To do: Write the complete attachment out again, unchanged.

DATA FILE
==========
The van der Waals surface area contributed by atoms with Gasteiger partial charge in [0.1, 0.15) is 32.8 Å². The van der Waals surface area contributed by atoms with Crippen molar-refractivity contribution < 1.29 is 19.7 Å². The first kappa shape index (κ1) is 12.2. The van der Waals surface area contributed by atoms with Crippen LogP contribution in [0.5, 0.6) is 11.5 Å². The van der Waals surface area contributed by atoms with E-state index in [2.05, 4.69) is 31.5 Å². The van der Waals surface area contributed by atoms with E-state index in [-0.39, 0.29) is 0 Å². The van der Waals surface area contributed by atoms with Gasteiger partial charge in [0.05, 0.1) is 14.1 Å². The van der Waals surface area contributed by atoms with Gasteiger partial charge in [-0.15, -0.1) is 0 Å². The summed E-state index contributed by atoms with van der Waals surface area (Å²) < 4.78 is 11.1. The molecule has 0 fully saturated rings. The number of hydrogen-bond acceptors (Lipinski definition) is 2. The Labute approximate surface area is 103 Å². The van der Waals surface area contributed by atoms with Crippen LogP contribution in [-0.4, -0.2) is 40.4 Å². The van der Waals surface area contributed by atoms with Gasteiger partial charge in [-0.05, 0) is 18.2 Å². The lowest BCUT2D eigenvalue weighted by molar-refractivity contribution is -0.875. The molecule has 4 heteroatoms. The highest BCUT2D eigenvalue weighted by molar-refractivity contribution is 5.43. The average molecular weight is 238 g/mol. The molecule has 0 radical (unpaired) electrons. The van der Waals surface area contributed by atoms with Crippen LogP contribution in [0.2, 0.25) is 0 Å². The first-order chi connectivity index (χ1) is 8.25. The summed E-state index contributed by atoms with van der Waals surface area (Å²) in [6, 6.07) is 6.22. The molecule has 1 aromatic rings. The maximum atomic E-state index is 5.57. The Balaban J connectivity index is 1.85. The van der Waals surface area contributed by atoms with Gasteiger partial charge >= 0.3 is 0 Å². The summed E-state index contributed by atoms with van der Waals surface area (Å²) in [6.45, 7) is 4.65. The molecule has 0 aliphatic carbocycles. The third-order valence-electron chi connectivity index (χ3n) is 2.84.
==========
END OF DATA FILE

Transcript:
The van der Waals surface area contributed by atoms with Gasteiger partial charge in [0.1, 0.15) is 32.8 Å². The van der Waals surface area contributed by atoms with Crippen molar-refractivity contribution < 1.29 is 19.7 Å². The first kappa shape index (κ1) is 12.2. The van der Waals surface area contributed by atoms with Crippen LogP contribution in [0.5, 0.6) is 11.5 Å². The van der Waals surface area contributed by atoms with E-state index in [2.05, 4.69) is 31.5 Å². The van der Waals surface area contributed by atoms with E-state index in [-0.39, 0.29) is 0 Å². The van der Waals surface area contributed by atoms with Gasteiger partial charge in [0.05, 0.1) is 14.1 Å². The van der Waals surface area contributed by atoms with Gasteiger partial charge in [-0.15, -0.1) is 0 Å². The summed E-state index contributed by atoms with van der Waals surface area (Å²) < 4.78 is 11.1. The molecule has 0 fully saturated rings. The number of hydrogen-bond acceptors (Lipinski definition) is 2. The Labute approximate surface area is 103 Å². The van der Waals surface area contributed by atoms with Crippen LogP contribution in [-0.4, -0.2) is 40.4 Å². The van der Waals surface area contributed by atoms with Gasteiger partial charge in [-0.05, 0) is 18.2 Å². The lowest BCUT2D eigenvalue weighted by molar-refractivity contribution is -0.875. The molecule has 4 heteroatoms. The highest BCUT2D eigenvalue weighted by molar-refractivity contribution is 5.43. The average molecular weight is 238 g/mol. The molecule has 0 radical (unpaired) electrons. The van der Waals surface area contributed by atoms with Crippen LogP contribution in [0.2, 0.25) is 0 Å². The first-order chi connectivity index (χ1) is 8.25. The summed E-state index contributed by atoms with van der Waals surface area (Å²) in [6, 6.07) is 6.22. The molecule has 1 aromatic rings. The maximum atomic E-state index is 5.57. The Balaban J connectivity index is 1.85. The van der Waals surface area contributed by atoms with Gasteiger partial charge >= 0.3 is 0 Å². The summed E-state index contributed by atoms with van der Waals surface area (Å²) in [6.45, 7) is 4.65. The molecule has 0 aliphatic carbocycles. The third-order valence-electron chi connectivity index (χ3n) is 2.84.